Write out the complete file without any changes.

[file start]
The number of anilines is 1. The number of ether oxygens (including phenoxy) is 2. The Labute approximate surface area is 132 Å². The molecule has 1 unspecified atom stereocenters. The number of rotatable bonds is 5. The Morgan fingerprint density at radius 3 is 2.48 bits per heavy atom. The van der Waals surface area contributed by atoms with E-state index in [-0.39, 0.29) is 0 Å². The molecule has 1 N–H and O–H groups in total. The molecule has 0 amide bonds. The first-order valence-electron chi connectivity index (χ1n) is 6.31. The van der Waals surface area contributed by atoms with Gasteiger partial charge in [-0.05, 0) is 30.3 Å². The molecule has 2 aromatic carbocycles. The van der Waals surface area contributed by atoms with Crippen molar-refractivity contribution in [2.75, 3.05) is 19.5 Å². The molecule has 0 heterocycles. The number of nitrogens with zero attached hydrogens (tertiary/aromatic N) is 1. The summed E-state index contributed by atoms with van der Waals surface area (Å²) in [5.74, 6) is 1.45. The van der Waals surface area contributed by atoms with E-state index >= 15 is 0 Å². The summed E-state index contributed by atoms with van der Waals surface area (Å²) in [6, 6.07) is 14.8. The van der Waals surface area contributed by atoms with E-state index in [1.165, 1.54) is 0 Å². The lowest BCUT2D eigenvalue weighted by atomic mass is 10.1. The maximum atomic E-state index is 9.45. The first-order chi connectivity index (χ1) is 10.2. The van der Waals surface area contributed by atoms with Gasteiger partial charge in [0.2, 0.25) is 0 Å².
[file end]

The number of anilines is 1. The number of ether oxygens (including phenoxy) is 2. The Labute approximate surface area is 132 Å². The molecule has 1 unspecified atom stereocenters. The number of rotatable bonds is 5. The Morgan fingerprint density at radius 3 is 2.48 bits per heavy atom. The van der Waals surface area contributed by atoms with E-state index in [-0.39, 0.29) is 0 Å². The molecule has 1 N–H and O–H groups in total. The molecule has 0 amide bonds. The first-order valence-electron chi connectivity index (χ1n) is 6.31. The van der Waals surface area contributed by atoms with Gasteiger partial charge in [-0.05, 0) is 30.3 Å². The molecule has 2 aromatic carbocycles. The van der Waals surface area contributed by atoms with Crippen molar-refractivity contribution in [2.75, 3.05) is 19.5 Å². The molecule has 0 heterocycles. The number of nitrogens with zero attached hydrogens (tertiary/aromatic N) is 1. The summed E-state index contributed by atoms with van der Waals surface area (Å²) in [5.74, 6) is 1.45. The van der Waals surface area contributed by atoms with E-state index >= 15 is 0 Å². The summed E-state index contributed by atoms with van der Waals surface area (Å²) in [6, 6.07) is 14.8. The van der Waals surface area contributed by atoms with E-state index in [1.165, 1.54) is 0 Å². The lowest BCUT2D eigenvalue weighted by atomic mass is 10.1. The maximum atomic E-state index is 9.45. The first-order chi connectivity index (χ1) is 10.2. The van der Waals surface area contributed by atoms with Gasteiger partial charge in [0.2, 0.25) is 0 Å².